Since the reign of lieutenant governor-general Stamford Raffles (1811-1816) British trading interests had been firmly established in colonial Indonesia. The establishment of the cultivation system in Java by the Dutch colonial government in 1830 was an attempt to bring the potentially rich colony under economic control of the Dutch. It is also considered to be a departure from the principles of economic liberalism and a phase in which private entrepreneurs were barred from the emerging plantation economy. On the basis of census data and immigration records, and with reference to recent literature on the development of nineteenth century sugar industry, this article argues that British trading houses that were present in Java in the early nineteenth century continued to play an important role in the development of the production of tropical products in Java. They also attracted a modest influx of British technicians to manage the estates. The article proposes to consider the state Cultivation System and private enterprise not as mutually exclusive categories but as complementary factors in making the Java cane sugar industry the second largest in the world after Cuba.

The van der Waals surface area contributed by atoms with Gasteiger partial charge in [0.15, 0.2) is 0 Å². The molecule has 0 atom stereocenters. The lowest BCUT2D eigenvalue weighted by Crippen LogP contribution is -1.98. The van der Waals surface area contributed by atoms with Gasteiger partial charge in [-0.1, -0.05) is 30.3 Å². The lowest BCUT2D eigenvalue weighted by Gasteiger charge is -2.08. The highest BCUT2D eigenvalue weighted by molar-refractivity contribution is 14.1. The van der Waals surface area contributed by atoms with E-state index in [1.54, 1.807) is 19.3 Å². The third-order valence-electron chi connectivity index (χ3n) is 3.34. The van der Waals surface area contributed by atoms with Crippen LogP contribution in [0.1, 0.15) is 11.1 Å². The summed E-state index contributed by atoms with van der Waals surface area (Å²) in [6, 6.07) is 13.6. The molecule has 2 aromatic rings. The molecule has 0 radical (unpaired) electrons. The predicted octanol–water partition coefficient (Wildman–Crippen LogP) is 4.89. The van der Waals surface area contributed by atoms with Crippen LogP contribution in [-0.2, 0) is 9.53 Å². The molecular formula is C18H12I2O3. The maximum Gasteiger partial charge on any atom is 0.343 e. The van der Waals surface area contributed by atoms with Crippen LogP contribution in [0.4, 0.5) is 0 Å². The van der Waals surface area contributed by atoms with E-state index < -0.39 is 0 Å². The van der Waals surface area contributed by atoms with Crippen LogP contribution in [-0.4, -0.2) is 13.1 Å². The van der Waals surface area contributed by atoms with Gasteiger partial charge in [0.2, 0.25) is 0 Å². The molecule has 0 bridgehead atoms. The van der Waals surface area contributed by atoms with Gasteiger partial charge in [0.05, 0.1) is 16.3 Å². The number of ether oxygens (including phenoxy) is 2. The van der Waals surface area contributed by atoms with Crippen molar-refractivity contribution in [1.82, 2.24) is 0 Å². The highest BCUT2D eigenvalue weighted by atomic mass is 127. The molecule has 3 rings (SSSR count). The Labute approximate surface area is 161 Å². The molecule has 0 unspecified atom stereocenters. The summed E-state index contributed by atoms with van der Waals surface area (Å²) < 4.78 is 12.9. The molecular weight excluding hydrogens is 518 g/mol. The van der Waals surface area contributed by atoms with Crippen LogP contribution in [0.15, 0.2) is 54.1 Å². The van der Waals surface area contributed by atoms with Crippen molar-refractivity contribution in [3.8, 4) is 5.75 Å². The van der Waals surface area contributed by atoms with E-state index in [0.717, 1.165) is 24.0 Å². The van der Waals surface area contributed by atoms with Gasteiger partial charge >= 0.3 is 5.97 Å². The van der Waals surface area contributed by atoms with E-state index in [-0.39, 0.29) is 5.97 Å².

|Journal||Tijdschrift voor Sociale en Economische Geschiedenis|
|Publication status||Published - 2005|